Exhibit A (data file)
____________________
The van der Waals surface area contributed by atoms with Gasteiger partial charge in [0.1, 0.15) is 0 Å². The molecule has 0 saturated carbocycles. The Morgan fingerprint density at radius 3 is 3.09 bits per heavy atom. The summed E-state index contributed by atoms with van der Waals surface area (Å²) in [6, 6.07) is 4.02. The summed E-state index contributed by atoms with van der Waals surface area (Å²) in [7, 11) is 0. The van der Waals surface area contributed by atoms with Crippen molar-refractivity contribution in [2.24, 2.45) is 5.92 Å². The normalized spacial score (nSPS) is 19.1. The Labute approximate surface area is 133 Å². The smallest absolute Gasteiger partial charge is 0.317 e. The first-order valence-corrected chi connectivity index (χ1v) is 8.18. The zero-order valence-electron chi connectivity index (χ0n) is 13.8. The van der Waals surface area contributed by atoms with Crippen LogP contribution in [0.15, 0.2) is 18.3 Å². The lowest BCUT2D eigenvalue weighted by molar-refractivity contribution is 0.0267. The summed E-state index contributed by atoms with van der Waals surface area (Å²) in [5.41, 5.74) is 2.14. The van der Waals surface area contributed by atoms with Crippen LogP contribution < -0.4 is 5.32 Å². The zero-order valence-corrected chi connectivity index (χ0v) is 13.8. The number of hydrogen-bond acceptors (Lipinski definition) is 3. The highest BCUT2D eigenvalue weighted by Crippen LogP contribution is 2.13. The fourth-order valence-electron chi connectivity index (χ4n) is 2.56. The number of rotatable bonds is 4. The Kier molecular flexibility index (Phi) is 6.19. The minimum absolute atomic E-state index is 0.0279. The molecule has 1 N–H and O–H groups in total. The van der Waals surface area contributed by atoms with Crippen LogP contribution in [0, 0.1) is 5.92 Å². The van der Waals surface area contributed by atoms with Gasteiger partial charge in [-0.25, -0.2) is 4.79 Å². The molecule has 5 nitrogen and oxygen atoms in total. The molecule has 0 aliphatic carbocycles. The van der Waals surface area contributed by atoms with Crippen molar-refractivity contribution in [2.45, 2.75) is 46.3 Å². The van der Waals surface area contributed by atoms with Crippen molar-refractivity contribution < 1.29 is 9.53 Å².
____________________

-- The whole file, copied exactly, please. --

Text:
The van der Waals surface area contributed by atoms with Gasteiger partial charge in [0.1, 0.15) is 0 Å². The molecule has 0 saturated carbocycles. The Morgan fingerprint density at radius 3 is 3.09 bits per heavy atom. The summed E-state index contributed by atoms with van der Waals surface area (Å²) in [6, 6.07) is 4.02. The summed E-state index contributed by atoms with van der Waals surface area (Å²) in [7, 11) is 0. The van der Waals surface area contributed by atoms with Crippen molar-refractivity contribution in [2.24, 2.45) is 5.92 Å². The normalized spacial score (nSPS) is 19.1. The Labute approximate surface area is 133 Å². The smallest absolute Gasteiger partial charge is 0.317 e. The first-order valence-corrected chi connectivity index (χ1v) is 8.18. The zero-order valence-electron chi connectivity index (χ0n) is 13.8. The van der Waals surface area contributed by atoms with Crippen LogP contribution in [0.15, 0.2) is 18.3 Å². The lowest BCUT2D eigenvalue weighted by molar-refractivity contribution is 0.0267. The summed E-state index contributed by atoms with van der Waals surface area (Å²) in [5.41, 5.74) is 2.14. The van der Waals surface area contributed by atoms with Crippen LogP contribution < -0.4 is 5.32 Å². The zero-order valence-corrected chi connectivity index (χ0v) is 13.8. The number of hydrogen-bond acceptors (Lipinski definition) is 3. The highest BCUT2D eigenvalue weighted by Crippen LogP contribution is 2.13. The fourth-order valence-electron chi connectivity index (χ4n) is 2.56. The number of rotatable bonds is 4. The Kier molecular flexibility index (Phi) is 6.19. The minimum absolute atomic E-state index is 0.0279. The molecule has 1 N–H and O–H groups in total. The van der Waals surface area contributed by atoms with Crippen LogP contribution in [0, 0.1) is 5.92 Å². The van der Waals surface area contributed by atoms with Gasteiger partial charge in [-0.25, -0.2) is 4.79 Å². The molecule has 5 nitrogen and oxygen atoms in total. The molecule has 0 aliphatic carbocycles. The van der Waals surface area contributed by atoms with Crippen molar-refractivity contribution in [2.45, 2.75) is 46.3 Å². The van der Waals surface area contributed by atoms with Crippen molar-refractivity contribution < 1.29 is 9.53 Å².